In a recently reported incident, apparently, football hooligans started taunting the Ajax team during a football match, with anti-Semitic curses. Ajax supporters responded by flaunting Israeli flags, which prompted the appearance of Palestinian flags amongst their opponents. In another soccer encounter, the anti-Ajax hooligans made hissing noises, mimicking escaping gas, an obvious reference to the gas chambers in the Nazi concentration camps. Although football hooliganism in Europe is widespread and the work of a handful of criminals, in Holland they have provided a front for organized extremists as a recruiting ground. The majority of the Dutch population is aghast at these public displays of anti-Semitism, which are no longer sporadic or isolated events. Incidents of anti-Semitism in other parts of Europe do not always catch world headlines; nevertheless these represent a menace potentially no less dangerous than Islamic terrorism.
Islamic terrorism and anti-Semitism in Holland provide a glimpse of a growing Europe-wide malaise. These events are local manifestations of a wider geographical and social problem, which Europe is having to grapple with. There is also the European dilemma of whether or not to allow Turkey to join the EU. Turkey is extremely keen to reinforce its status as a proper candidate, and has fulfilled most of the preconditions to join the Union. Bush and Blair have publicly declared their keenness for Turkey, as a sign of the inclusiveness of a modern and forward-looking Western society. France is stridently and publicly opposed to the Turkish membership of the EU and would be prepared, at best, to accommodate Turkey, not as a full member but as a country with which the EU would have special and preferential relationship, whatever that may mean. This is, of course, totally unacceptable to Turkey, and it has made it abundantly clear that it does not wish to be treated as a second-class European country. The D-Day is in December 2004. What France is voicing openly is silently shared by many of its close European allies. EU members are afraid of hordes of Turkish immigrants flooding Europe in search of employment, exacerbating the Islamic problem as well as the rising unemployment in Europe. Europe's economic and social problems continue to grow without an end in sight.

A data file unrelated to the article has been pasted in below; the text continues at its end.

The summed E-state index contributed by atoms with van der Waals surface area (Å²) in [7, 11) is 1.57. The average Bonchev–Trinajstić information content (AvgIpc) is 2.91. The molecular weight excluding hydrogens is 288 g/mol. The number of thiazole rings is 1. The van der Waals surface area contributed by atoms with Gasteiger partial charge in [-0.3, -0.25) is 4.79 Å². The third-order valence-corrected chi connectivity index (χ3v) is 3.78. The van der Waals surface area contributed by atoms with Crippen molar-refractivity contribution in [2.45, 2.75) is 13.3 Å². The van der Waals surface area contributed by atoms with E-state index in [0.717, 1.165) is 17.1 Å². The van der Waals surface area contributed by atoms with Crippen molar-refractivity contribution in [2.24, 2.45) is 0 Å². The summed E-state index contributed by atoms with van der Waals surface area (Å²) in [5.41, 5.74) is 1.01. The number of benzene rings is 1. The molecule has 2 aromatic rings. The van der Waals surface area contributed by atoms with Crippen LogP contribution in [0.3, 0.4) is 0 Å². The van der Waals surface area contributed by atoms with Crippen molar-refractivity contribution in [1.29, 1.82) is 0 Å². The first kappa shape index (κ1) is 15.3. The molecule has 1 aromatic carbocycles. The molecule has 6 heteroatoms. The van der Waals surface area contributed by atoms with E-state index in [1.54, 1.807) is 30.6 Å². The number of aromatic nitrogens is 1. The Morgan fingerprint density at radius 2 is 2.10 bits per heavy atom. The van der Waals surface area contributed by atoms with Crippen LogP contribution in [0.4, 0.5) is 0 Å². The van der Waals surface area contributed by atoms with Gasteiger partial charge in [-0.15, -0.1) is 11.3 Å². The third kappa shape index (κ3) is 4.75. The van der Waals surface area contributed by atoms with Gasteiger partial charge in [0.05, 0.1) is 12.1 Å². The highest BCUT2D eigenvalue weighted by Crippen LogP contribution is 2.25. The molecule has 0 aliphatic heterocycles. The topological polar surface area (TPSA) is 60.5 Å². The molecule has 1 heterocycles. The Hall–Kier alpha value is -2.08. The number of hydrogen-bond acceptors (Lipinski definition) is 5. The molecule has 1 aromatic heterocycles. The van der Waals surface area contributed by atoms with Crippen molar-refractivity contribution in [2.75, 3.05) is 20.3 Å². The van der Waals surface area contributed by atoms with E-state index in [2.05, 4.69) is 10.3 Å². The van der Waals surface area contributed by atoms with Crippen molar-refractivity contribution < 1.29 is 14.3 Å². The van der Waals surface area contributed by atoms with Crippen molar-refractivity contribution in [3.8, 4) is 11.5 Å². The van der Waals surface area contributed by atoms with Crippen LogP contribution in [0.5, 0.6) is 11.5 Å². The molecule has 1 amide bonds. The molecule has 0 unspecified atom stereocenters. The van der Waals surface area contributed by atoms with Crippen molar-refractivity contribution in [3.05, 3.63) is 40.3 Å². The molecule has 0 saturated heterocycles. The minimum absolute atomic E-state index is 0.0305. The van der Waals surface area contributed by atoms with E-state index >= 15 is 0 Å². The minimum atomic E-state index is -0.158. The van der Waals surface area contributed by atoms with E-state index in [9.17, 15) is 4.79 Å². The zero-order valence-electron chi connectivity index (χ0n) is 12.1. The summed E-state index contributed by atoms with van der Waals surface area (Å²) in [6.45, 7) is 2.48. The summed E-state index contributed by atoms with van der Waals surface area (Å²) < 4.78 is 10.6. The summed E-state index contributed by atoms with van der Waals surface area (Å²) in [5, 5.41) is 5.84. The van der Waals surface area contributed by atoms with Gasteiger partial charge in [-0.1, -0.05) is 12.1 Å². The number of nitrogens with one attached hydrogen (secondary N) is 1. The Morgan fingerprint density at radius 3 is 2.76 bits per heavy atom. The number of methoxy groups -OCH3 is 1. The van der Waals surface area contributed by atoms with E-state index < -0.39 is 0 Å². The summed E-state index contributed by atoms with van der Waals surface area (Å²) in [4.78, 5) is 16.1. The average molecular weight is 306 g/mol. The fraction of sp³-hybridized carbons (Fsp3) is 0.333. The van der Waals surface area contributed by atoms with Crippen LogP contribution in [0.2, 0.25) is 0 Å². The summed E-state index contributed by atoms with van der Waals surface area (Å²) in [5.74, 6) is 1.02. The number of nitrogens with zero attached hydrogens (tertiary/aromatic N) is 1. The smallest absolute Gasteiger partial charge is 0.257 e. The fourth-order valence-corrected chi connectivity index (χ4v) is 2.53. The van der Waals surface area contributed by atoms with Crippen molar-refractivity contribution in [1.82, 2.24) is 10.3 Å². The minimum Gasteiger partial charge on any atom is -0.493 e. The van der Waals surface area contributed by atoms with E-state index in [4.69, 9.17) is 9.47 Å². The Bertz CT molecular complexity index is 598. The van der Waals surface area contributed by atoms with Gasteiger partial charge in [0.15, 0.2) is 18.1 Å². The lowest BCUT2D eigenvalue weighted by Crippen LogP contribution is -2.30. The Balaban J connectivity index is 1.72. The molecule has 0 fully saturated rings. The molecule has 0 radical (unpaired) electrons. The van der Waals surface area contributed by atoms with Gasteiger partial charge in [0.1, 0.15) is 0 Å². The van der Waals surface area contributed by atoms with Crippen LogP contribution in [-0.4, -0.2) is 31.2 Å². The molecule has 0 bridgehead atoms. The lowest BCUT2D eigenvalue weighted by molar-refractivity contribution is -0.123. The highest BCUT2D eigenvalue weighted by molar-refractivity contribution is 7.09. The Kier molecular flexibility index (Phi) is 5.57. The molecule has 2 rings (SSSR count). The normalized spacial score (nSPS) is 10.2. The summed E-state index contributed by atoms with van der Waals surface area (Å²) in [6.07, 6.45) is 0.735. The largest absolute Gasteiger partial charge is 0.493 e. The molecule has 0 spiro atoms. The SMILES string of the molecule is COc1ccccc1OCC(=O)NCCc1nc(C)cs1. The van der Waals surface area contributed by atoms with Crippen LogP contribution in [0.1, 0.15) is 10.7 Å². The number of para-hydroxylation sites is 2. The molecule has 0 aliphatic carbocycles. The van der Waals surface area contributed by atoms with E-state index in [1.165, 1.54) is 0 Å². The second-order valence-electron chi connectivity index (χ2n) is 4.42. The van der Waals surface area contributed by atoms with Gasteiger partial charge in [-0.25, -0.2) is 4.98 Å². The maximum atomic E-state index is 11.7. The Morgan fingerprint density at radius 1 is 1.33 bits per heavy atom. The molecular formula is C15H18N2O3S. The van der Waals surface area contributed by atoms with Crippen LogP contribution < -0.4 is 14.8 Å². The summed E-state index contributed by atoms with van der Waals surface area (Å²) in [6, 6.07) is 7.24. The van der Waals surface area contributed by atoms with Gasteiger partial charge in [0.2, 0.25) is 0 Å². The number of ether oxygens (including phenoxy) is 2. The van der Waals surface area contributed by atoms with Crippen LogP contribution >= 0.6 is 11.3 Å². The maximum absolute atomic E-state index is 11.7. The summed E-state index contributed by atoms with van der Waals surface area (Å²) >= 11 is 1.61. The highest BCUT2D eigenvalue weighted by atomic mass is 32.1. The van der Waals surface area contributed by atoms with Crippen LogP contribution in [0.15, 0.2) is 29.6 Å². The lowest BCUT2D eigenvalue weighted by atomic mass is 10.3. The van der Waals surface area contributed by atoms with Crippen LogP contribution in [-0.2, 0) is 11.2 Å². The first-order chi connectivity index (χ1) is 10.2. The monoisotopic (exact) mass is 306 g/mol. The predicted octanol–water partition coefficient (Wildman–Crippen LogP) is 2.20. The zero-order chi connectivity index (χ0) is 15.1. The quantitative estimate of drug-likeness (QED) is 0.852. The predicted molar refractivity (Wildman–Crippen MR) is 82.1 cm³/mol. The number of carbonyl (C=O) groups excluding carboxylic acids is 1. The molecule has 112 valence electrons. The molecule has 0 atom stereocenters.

While America is bogged down in Iraq and Afghanistan, and with the growing domestic problems in Europe battering its identity, the last thing that the West wants is a very public discord across the Atlantic. Blair was the first official visitor to the White House soon after Bush began his second term. On the day of Yasser Arafat's funeral, Blair and Bush declared their determination to pursue the creation of a democratic Palestinian state, which would live in peace with Israel. Given the current state of west Asia, this appears to be an impossible dream. On the other hand, Chirac seems determined to defend the glory of France at the head of a powerful Europe, pursuing his goal of a multi-polar global order. In stark contrast is Blair's commitment to reconciliation between Europe and the US rather, than with civilizations beyond their shores.
The postures and public statements are hardening on both sides of the Atlantic. The ripple effect on the rest of the world represents threats as well as opportunities.